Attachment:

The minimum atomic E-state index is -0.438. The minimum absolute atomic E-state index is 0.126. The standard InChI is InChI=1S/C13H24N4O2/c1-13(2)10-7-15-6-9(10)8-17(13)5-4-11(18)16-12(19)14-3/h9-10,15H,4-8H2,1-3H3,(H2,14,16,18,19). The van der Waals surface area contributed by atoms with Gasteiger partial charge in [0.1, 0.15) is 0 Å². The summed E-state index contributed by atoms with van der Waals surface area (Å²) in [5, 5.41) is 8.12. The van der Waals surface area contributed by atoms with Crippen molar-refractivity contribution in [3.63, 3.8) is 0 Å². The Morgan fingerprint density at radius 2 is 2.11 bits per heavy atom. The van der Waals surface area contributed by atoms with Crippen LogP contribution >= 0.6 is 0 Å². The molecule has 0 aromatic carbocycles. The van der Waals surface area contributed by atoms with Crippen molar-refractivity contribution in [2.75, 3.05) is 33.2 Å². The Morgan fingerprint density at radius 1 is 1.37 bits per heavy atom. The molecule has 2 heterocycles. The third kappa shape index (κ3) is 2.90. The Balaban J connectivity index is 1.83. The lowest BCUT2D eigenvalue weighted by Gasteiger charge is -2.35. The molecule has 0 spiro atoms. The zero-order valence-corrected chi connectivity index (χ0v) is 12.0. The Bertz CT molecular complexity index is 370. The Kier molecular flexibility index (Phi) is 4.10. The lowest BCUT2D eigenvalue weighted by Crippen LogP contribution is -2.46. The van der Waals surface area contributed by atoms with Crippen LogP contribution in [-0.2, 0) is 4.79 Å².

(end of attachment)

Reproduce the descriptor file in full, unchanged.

The minimum atomic E-state index is -0.438. The minimum absolute atomic E-state index is 0.126. The standard InChI is InChI=1S/C13H24N4O2/c1-13(2)10-7-15-6-9(10)8-17(13)5-4-11(18)16-12(19)14-3/h9-10,15H,4-8H2,1-3H3,(H2,14,16,18,19). The van der Waals surface area contributed by atoms with Gasteiger partial charge in [0.1, 0.15) is 0 Å². The summed E-state index contributed by atoms with van der Waals surface area (Å²) in [5, 5.41) is 8.12. The van der Waals surface area contributed by atoms with Crippen molar-refractivity contribution in [3.63, 3.8) is 0 Å². The Morgan fingerprint density at radius 2 is 2.11 bits per heavy atom. The van der Waals surface area contributed by atoms with Crippen LogP contribution >= 0.6 is 0 Å². The molecule has 0 aromatic carbocycles. The van der Waals surface area contributed by atoms with Crippen molar-refractivity contribution in [2.75, 3.05) is 33.2 Å². The Morgan fingerprint density at radius 1 is 1.37 bits per heavy atom. The molecule has 2 heterocycles. The third kappa shape index (κ3) is 2.90. The Balaban J connectivity index is 1.83. The lowest BCUT2D eigenvalue weighted by Gasteiger charge is -2.35. The molecule has 0 spiro atoms. The zero-order valence-corrected chi connectivity index (χ0v) is 12.0. The Bertz CT molecular complexity index is 370. The Kier molecular flexibility index (Phi) is 4.10. The lowest BCUT2D eigenvalue weighted by Crippen LogP contribution is -2.46. The van der Waals surface area contributed by atoms with Crippen LogP contribution in [-0.2, 0) is 4.79 Å².